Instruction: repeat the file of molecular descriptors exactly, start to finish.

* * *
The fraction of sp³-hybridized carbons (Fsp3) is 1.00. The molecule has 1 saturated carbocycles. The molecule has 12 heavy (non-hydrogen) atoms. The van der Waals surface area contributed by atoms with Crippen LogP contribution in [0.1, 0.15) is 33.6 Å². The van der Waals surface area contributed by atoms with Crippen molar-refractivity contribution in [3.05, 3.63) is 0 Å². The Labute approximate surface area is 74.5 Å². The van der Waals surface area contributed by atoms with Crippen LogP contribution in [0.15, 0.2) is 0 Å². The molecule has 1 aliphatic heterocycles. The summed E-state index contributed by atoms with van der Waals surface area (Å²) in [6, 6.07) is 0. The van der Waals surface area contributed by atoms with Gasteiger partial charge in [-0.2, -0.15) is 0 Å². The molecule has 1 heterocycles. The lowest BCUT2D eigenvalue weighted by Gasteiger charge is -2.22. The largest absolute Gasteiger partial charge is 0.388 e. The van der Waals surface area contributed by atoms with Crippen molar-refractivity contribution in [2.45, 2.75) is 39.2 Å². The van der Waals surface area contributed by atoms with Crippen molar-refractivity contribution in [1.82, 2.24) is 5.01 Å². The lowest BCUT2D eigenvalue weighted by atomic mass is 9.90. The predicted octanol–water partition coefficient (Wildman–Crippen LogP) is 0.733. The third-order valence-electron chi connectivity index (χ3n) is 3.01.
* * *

The fraction of sp³-hybridized carbons (Fsp3) is 1.00. The molecule has 1 saturated carbocycles. The molecule has 12 heavy (non-hydrogen) atoms. The van der Waals surface area contributed by atoms with Crippen LogP contribution in [0.1, 0.15) is 33.6 Å². The van der Waals surface area contributed by atoms with Crippen molar-refractivity contribution in [3.05, 3.63) is 0 Å². The Labute approximate surface area is 74.5 Å². The van der Waals surface area contributed by atoms with Crippen LogP contribution in [0.15, 0.2) is 0 Å². The molecule has 1 aliphatic heterocycles. The summed E-state index contributed by atoms with van der Waals surface area (Å²) in [6, 6.07) is 0. The van der Waals surface area contributed by atoms with Gasteiger partial charge in [-0.2, -0.15) is 0 Å². The molecule has 1 heterocycles. The lowest BCUT2D eigenvalue weighted by Gasteiger charge is -2.22. The largest absolute Gasteiger partial charge is 0.388 e. The van der Waals surface area contributed by atoms with Crippen molar-refractivity contribution in [2.45, 2.75) is 39.2 Å². The van der Waals surface area contributed by atoms with Crippen molar-refractivity contribution in [1.82, 2.24) is 5.01 Å². The lowest BCUT2D eigenvalue weighted by atomic mass is 9.90. The predicted octanol–water partition coefficient (Wildman–Crippen LogP) is 0.733. The third-order valence-electron chi connectivity index (χ3n) is 3.01.